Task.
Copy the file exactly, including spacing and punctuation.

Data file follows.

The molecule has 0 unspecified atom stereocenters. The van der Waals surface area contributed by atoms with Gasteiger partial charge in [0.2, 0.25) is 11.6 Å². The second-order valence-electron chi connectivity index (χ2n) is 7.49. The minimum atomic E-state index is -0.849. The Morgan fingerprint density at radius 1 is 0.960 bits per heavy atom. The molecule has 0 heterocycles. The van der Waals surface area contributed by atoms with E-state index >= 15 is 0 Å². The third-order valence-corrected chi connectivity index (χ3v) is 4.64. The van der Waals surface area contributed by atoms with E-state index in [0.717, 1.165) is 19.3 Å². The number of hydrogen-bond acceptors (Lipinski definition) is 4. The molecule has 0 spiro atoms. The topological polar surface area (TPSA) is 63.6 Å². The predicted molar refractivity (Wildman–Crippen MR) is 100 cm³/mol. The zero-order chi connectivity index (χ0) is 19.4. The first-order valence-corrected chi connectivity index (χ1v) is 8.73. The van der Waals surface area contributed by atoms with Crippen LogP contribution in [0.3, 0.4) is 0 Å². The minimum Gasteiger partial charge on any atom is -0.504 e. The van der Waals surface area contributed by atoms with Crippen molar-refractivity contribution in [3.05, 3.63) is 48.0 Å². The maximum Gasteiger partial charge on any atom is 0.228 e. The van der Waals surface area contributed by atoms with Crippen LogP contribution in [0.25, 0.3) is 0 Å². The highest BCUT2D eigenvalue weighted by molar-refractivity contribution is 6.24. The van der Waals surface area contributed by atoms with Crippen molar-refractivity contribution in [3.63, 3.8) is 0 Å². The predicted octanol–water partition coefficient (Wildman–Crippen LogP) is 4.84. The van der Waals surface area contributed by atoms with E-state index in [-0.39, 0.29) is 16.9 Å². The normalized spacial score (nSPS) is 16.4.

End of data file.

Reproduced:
The molecule has 0 unspecified atom stereocenters. The van der Waals surface area contributed by atoms with Gasteiger partial charge in [0.2, 0.25) is 11.6 Å². The second-order valence-electron chi connectivity index (χ2n) is 7.49. The minimum atomic E-state index is -0.849. The Morgan fingerprint density at radius 1 is 0.960 bits per heavy atom. The molecule has 0 heterocycles. The van der Waals surface area contributed by atoms with E-state index >= 15 is 0 Å². The third-order valence-corrected chi connectivity index (χ3v) is 4.64. The van der Waals surface area contributed by atoms with E-state index in [0.717, 1.165) is 19.3 Å². The number of hydrogen-bond acceptors (Lipinski definition) is 4. The molecule has 0 spiro atoms. The topological polar surface area (TPSA) is 63.6 Å². The predicted molar refractivity (Wildman–Crippen MR) is 100 cm³/mol. The zero-order chi connectivity index (χ0) is 19.4. The first-order valence-corrected chi connectivity index (χ1v) is 8.73. The van der Waals surface area contributed by atoms with Crippen LogP contribution in [0.3, 0.4) is 0 Å². The minimum Gasteiger partial charge on any atom is -0.504 e. The van der Waals surface area contributed by atoms with Crippen molar-refractivity contribution in [3.05, 3.63) is 48.0 Å². The maximum Gasteiger partial charge on any atom is 0.228 e. The van der Waals surface area contributed by atoms with Crippen LogP contribution in [0.25, 0.3) is 0 Å². The highest BCUT2D eigenvalue weighted by molar-refractivity contribution is 6.24. The van der Waals surface area contributed by atoms with Crippen molar-refractivity contribution in [3.63, 3.8) is 0 Å². The predicted octanol–water partition coefficient (Wildman–Crippen LogP) is 4.84. The van der Waals surface area contributed by atoms with E-state index in [-0.39, 0.29) is 16.9 Å². The normalized spacial score (nSPS) is 16.4.